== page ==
I am looking into creating an EL wire project for my classroom so we can easily see when someone is draping a cable across the dark classroom. As I showed the project to one of our members, they instantly said, “We should totally put this on our robot.” So, I am wondering, do think this would be legal? I know the 100v AC seems like a non-starter, but if you look at the requirements a bit closer, it should be doable with the proper inverter. Anyway, what do you think? I am tossing this in chitchat as this is definitely not a necessity, but cool projects bring forth innovation and inspiration.
This would run afoul of R203 item “i” in the blue box.
And R614. Sounds cool, though. It’s given me some ideas for costumes.
Thank you. I knew it was somewhere. So, if theoretically it was not green and could work with fewer than 24 volts, the AC conversion is not an issue?
Is the Phosphorus considered a hazardous material?
I was also wondering about a driver’s station.
Also, on re-reading R614, what is a passive electrical system?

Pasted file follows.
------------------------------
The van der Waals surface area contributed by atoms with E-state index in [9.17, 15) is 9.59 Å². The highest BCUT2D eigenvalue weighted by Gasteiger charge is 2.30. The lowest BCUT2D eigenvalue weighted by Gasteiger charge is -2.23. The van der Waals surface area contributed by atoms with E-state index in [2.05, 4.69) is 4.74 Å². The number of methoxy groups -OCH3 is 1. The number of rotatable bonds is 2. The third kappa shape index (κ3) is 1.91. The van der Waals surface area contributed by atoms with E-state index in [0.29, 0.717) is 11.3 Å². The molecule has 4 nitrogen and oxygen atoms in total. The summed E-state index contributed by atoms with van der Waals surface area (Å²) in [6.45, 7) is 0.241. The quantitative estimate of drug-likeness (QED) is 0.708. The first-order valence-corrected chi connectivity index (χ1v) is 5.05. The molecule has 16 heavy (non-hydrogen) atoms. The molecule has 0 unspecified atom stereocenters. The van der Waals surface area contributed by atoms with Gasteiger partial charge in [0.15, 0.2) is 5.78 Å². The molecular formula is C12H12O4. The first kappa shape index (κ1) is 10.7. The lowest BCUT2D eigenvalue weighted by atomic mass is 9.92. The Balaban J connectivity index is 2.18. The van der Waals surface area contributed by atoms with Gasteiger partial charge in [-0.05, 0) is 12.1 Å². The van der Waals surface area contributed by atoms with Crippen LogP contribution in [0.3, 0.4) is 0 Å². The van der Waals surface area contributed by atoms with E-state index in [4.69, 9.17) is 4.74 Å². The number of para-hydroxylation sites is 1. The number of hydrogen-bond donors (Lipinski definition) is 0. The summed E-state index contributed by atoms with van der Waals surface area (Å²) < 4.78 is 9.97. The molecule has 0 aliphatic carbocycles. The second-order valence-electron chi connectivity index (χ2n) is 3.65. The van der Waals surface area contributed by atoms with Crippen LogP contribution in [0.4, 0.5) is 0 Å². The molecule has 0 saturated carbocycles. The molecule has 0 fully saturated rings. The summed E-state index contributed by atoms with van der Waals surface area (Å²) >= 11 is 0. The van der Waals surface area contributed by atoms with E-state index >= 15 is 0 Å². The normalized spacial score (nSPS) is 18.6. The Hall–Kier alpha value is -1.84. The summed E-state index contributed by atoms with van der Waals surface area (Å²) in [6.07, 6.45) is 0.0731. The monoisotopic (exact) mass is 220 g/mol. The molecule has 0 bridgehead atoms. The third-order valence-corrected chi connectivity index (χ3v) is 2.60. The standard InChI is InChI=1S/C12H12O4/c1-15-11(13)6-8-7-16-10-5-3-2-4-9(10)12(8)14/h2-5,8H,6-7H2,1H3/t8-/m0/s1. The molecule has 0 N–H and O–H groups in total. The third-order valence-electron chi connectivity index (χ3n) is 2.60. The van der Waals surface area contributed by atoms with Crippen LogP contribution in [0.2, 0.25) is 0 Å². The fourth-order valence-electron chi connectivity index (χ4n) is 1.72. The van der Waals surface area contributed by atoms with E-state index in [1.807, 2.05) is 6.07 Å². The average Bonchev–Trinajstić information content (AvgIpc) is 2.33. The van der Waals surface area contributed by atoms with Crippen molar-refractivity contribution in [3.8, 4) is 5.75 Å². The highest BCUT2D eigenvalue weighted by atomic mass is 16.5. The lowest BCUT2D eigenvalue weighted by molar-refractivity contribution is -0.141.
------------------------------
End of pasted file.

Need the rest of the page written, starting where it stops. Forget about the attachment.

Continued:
Yep, sadly EL wire inherently requires very high voltage and low power AC. We had an EE mentor poke around for some workarounds, and asked some of the higher ranking inspectors at champs iirc, but there’s not currently a legal way to implement that.
There are now some LED products that closely mimic the look (appears as a continuous strand and not individual lights on tape) that may be worth looking in to.
OBTW, if you run a brushless motor at 3600rpm, it’s being driven with [really noisy] 60Hz AC.
I would stick to LEDs - even if there was a weirdly low voltage AC EL wire that was legal, it is just much easier to get LEDs to work since they are very happy running off of low voltage DC systems like FRC robots already have. You can get LEDs that mimic the effect of EL wire if you must have that continuous tube.